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Have We Gone From a Mancession to a Shecovery? Not Quite.
The jobs numbers that came out on Friday looked so much better than what we’re used to—or at least didn’t suck quite as hard as usual—that there was some victory dancing in the blogosphere. And there are certainly some positive signs. But a premature victory for women once again reared its head.
The fears of a mancession have returned in a new shape, as David Leonhardt wondered if we’re about to move out of the “hecovery” period—in which men made job gains while women lost them—to a “shecovery.” He points out that over the past two months, the number of employed men only rose by 83,000, while women were up 192,000 jobs.
There may be a problem with this data. A large part of the jump that Leonhardt saw in women’s employment is because the BLS, as it sometimes does, updated its population estimates, “finding” more women workers than had been previously accounted for. Yet it didn’t add those women evenly across the year. As Mike Konczal notes, “December showed women gaining 584,000 jobs as a result of statistical population adjustments that, in reality, should have been smoothed across a longer time frame.” The jump in women’s jobs is mostly artificial.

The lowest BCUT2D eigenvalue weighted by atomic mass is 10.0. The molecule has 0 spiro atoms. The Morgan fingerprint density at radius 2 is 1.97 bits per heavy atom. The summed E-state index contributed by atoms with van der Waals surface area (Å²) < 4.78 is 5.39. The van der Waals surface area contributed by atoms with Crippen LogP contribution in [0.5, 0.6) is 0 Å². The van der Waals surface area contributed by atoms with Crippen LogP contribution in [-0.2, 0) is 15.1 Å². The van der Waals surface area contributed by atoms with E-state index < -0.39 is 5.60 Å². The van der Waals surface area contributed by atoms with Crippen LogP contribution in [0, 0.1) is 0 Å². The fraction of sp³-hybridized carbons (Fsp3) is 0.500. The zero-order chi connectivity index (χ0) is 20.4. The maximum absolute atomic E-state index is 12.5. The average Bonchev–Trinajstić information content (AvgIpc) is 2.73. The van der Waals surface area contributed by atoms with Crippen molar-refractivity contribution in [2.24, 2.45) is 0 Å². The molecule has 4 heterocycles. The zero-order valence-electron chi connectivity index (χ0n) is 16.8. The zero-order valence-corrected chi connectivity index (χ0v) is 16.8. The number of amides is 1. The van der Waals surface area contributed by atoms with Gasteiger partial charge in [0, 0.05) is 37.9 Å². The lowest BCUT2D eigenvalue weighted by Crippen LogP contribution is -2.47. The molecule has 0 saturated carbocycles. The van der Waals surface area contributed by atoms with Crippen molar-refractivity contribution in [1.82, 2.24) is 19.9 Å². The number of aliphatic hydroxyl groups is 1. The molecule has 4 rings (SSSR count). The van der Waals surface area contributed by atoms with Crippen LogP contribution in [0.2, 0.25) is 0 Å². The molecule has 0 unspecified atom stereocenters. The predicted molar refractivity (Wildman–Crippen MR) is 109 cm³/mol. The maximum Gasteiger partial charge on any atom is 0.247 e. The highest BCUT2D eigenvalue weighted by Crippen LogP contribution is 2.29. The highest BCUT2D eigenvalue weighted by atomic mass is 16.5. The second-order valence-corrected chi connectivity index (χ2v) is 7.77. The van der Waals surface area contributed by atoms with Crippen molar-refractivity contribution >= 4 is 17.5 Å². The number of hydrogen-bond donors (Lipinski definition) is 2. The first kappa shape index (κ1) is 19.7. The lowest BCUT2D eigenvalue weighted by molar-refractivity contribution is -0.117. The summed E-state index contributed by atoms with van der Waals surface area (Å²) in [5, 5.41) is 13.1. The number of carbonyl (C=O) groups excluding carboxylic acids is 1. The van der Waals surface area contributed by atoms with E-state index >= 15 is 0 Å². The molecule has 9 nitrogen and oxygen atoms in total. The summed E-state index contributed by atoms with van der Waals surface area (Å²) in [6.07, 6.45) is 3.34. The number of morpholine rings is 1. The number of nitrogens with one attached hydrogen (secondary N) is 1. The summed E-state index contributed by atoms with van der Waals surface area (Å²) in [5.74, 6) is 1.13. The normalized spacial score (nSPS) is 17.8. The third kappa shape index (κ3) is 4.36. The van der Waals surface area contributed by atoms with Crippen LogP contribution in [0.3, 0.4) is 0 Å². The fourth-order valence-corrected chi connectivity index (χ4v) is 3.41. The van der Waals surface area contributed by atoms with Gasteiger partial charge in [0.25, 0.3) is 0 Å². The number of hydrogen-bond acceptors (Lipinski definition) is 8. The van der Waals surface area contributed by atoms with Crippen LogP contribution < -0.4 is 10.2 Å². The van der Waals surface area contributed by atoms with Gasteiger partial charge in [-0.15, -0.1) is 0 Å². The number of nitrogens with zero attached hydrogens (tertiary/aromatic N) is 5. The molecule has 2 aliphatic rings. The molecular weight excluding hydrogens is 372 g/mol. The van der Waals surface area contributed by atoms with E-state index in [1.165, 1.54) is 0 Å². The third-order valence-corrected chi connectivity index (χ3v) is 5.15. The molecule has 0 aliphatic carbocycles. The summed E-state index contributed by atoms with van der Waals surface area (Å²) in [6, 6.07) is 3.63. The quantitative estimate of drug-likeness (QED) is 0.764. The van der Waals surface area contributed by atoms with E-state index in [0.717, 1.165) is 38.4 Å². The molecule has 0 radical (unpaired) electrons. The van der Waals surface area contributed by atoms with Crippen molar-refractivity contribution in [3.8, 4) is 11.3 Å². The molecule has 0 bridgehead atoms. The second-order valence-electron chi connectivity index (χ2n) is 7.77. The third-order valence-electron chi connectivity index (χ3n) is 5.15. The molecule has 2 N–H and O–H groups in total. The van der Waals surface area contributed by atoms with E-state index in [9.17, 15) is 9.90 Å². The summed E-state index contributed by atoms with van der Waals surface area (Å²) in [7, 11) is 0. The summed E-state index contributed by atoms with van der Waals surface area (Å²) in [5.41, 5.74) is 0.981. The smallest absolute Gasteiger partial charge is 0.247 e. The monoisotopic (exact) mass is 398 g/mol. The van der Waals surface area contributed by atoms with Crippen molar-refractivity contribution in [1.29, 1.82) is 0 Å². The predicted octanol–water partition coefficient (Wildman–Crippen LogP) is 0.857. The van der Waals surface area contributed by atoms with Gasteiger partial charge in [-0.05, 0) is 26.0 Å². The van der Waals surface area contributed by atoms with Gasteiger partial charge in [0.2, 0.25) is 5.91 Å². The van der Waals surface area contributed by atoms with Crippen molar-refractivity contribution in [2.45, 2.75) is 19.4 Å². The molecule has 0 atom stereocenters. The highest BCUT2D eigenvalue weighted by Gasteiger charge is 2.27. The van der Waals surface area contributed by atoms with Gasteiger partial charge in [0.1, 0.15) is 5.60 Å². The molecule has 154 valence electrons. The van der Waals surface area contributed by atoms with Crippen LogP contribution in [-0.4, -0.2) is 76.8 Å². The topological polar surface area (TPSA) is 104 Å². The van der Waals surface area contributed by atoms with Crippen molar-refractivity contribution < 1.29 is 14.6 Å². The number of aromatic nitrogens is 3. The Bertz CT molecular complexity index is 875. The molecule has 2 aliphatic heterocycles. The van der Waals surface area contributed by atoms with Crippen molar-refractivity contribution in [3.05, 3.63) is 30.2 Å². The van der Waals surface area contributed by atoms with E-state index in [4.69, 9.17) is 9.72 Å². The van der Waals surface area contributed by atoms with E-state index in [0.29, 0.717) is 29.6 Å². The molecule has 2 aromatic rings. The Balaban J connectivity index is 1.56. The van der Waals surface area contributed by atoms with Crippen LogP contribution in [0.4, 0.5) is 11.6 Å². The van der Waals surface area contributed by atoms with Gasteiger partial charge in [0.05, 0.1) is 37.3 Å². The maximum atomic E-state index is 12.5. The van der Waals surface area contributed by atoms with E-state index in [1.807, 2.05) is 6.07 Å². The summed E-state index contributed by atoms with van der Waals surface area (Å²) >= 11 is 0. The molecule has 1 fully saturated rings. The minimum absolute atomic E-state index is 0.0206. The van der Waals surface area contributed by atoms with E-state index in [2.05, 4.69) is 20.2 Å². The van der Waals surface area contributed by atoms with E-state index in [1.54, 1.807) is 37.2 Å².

Still, the picture is starting to look better for women. Just as recently as August women were losing jobs, while men were getting back to work. Now women are starting to join in the economy’s very slow job creation: according to the National Women’s Law Center, they gained about one-third of the roughly 200,000 jobs added in January and February.